The bitter truth that we have to accept is that Usher and his brand vie for the smash singles by way of following trends. After Good Kisser and SCTGITY “failed”, they decided to follow much more trendy sounds. Crash, while it has shades of the mainstream sound, he made it his own and I believe it fits right at home into his brand and signature sound. So no complaints there. But No Limit? A hard attempt at mainstream appeal and putting away signature Usher for some Migos type flow. Usher always had some songs to lend himself to hip hop style flows, but he’s always sounded like himself. Now adding the vulgarity too is just like “wtf”?… Trends man. Just trends, is all i can say. Every long time Usher fan knows that Ush is way too many cuts above these “Rap ‘nB” young’nz to be emulating their style. Even if he’s better at their style, it’s still taking a step back in his progress and value to meet current trends. The main point I wanted to make is that I wish Usher and his team calued his career as an artist and pushing his lane further into a natural development. Something classic but still pushes the genre in new ways. He has a couple songs that do but the album as a whole doesn’t do this

    Another big grip was this: Usher has some really uninspired sub par lyrics on this album that I can only credit the current pop climate to allow him to do. A bunch of phrasing on this album remind me of the young cats in the game and was ripping straight from their playbook.

    – “i love her like my niggas, my niggas, my niggas”
    – “my mama fuck witchu, my brotha fuck witchu… fuck wit me like i fuck witchu”
    – “new BMW, new tint so dark the cops gotta squint”
    – “lil’ mama we shine just pick a destina-SHINE” he was really reaching with that rhyme lol
    -“i swear my shit could turn into yo shit, we could call it our shit”
    – “you like bitches, i like bitches, we can get bitches to keep a secret”
    – “fuck wit me”
    – all of Downtime was a straight up Drake song
    – “tell me what nigga been wit the same bitch..”

    All of this is just blatant reminders that Usher has prioritized the trend over art. The trend right now in all of “R&B” now days is vulgarity. I think that’s mostly in part since R&B is not the viable genre it was, they have to borrow from hip hop since hip hop has been the new pop and a much more lucrative genre.

    I just would like for Usher to have an album that doesn’t speak to what is being over saturated in the genre. Vulgar uninspired lyrics, synth heavy beats, rap flows over actual vocal technique.

    Lots of younger fans like to throw the argument “Have an open mind and let Usher evolve”. As if old cats are inherently against all change at all times in every circumstance. Trust, I’m open to Usher’s growth as well. I want him to grow in a way that only pushes his legacy forward Just because we don’t agree with this trend doesn’t automatically dismiss us as close minded. Good Kisser was so different and refreshing musically, i loved that. Climax is great. Missing You is great. There are plenty of ways to expand your sound and experiment. But i think “experimenting” with tired sounds, especially with content with such distasteful lyrics and delivery, THAT is something different. Even if you do it better than your peers.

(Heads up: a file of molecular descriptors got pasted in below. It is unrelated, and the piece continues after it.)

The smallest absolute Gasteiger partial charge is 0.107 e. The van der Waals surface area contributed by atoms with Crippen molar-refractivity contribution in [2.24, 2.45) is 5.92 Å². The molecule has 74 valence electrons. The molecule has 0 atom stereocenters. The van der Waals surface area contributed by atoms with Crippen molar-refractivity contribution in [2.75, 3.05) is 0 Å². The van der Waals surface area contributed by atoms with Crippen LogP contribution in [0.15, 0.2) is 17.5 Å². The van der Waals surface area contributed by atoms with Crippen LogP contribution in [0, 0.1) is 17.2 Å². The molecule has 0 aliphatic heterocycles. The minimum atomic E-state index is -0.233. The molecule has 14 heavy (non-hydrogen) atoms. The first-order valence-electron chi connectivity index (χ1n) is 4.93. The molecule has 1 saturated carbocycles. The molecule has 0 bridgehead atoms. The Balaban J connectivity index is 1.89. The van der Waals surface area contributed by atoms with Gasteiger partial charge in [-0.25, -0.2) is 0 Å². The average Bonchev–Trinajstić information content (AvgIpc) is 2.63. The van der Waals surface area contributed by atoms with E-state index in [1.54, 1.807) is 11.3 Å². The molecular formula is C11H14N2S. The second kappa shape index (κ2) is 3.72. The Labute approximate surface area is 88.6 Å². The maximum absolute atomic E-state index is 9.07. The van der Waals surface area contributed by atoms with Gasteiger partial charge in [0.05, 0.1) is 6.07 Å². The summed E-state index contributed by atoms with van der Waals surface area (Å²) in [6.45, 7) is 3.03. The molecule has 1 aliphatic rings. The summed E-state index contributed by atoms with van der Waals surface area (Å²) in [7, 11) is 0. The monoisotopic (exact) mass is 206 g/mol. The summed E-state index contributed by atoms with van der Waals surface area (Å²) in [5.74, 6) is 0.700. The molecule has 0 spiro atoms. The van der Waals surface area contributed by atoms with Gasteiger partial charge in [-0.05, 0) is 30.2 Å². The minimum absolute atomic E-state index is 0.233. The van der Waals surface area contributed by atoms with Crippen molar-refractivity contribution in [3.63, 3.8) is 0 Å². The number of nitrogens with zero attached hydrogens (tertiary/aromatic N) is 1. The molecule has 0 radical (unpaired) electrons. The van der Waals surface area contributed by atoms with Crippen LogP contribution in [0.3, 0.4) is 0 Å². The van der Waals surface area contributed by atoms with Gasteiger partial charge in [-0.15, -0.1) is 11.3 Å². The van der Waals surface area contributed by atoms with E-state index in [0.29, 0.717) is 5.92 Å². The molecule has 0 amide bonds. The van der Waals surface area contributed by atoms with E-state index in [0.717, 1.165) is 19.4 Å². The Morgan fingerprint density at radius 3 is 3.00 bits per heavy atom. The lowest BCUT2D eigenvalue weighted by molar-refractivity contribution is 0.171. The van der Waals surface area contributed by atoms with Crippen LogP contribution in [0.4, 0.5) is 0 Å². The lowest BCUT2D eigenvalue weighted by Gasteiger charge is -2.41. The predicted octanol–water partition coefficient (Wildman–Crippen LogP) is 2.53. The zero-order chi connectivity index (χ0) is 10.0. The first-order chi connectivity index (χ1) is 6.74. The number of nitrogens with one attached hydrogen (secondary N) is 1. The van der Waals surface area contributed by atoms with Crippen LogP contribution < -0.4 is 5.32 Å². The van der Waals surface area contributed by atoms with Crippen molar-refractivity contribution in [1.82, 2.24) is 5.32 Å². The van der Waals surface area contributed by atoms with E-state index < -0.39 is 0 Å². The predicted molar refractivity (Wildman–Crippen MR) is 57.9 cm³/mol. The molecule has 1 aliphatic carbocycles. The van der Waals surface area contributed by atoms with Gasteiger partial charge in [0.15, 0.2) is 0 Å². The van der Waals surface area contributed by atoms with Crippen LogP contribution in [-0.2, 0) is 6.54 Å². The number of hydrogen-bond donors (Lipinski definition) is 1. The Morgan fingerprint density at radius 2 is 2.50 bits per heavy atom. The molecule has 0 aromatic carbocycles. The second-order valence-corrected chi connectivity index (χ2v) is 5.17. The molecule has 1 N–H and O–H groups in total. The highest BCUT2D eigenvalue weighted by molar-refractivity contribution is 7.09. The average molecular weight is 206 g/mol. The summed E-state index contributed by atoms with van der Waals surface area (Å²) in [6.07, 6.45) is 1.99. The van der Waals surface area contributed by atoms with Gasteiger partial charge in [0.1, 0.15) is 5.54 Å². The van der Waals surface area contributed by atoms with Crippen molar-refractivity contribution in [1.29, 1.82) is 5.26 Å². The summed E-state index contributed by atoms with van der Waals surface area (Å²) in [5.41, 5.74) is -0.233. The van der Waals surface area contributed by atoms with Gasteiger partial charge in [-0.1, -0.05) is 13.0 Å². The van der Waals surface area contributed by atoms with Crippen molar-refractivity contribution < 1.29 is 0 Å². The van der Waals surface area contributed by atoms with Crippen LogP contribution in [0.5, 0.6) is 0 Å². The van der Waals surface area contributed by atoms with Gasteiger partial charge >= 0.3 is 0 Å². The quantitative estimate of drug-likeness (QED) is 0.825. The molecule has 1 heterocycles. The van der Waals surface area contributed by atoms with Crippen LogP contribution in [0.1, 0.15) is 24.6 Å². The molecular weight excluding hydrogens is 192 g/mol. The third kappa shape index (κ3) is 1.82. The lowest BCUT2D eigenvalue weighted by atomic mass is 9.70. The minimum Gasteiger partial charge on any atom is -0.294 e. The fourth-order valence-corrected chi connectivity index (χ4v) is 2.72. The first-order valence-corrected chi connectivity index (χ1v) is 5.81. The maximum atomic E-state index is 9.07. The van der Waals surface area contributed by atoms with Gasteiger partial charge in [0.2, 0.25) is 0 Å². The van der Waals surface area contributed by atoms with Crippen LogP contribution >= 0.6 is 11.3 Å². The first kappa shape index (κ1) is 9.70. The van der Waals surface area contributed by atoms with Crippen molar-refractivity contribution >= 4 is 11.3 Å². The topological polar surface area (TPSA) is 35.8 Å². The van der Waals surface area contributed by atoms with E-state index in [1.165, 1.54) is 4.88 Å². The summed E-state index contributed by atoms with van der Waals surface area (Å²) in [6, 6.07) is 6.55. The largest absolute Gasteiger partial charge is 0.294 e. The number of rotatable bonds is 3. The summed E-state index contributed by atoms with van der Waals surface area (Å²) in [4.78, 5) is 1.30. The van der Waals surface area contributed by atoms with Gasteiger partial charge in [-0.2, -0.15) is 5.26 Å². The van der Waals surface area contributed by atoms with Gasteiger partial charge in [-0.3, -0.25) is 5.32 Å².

Bottom line, most times I love anything Usher is singing… Singing! He’s one of the best voices in the R&B game since the turn of the millennium. Ush should have came back showing us just why he’s important to the R&B genre, showing us how this is his craft and taking his sound a step forward. As an Usher stan, I could say comfortably that Hard II Love didn’t do that. Too many attempts to throw away his potential to fulfill a popular sound done by grace C singers (if you wanna call them that). It’s never great to emulate artists that aren’t even in the same league with you, an inferior league to be more specific.

    I hope that after this album he decides to forego the mainstream success and feel comfortable enough to adapt a niche. Focus on quality music that’s genuine to his legacy and brand. He ahs nothing else to prove commercially so…

    • YKIGS says:

      Thank you for the very well thought out and unbiased review, even though you’re an Usher fan. We’re Usher fans here too, have been since the beginning. The man is a legend with so many timeless hits. I think that’s why we hold him to such a high standard, and find such disappointment when he is clearly capable of more.

      • DiiJei says:

        Couldn’t agree more! Keep up the great work guys, let’s not lose hope on Ush. I guess we’ll have to fall back on catalog and settle for a few songs off the latest project until the next lol. All the best to you

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  • Chris says:

    Good honest review. I hope you review Usher’s new album.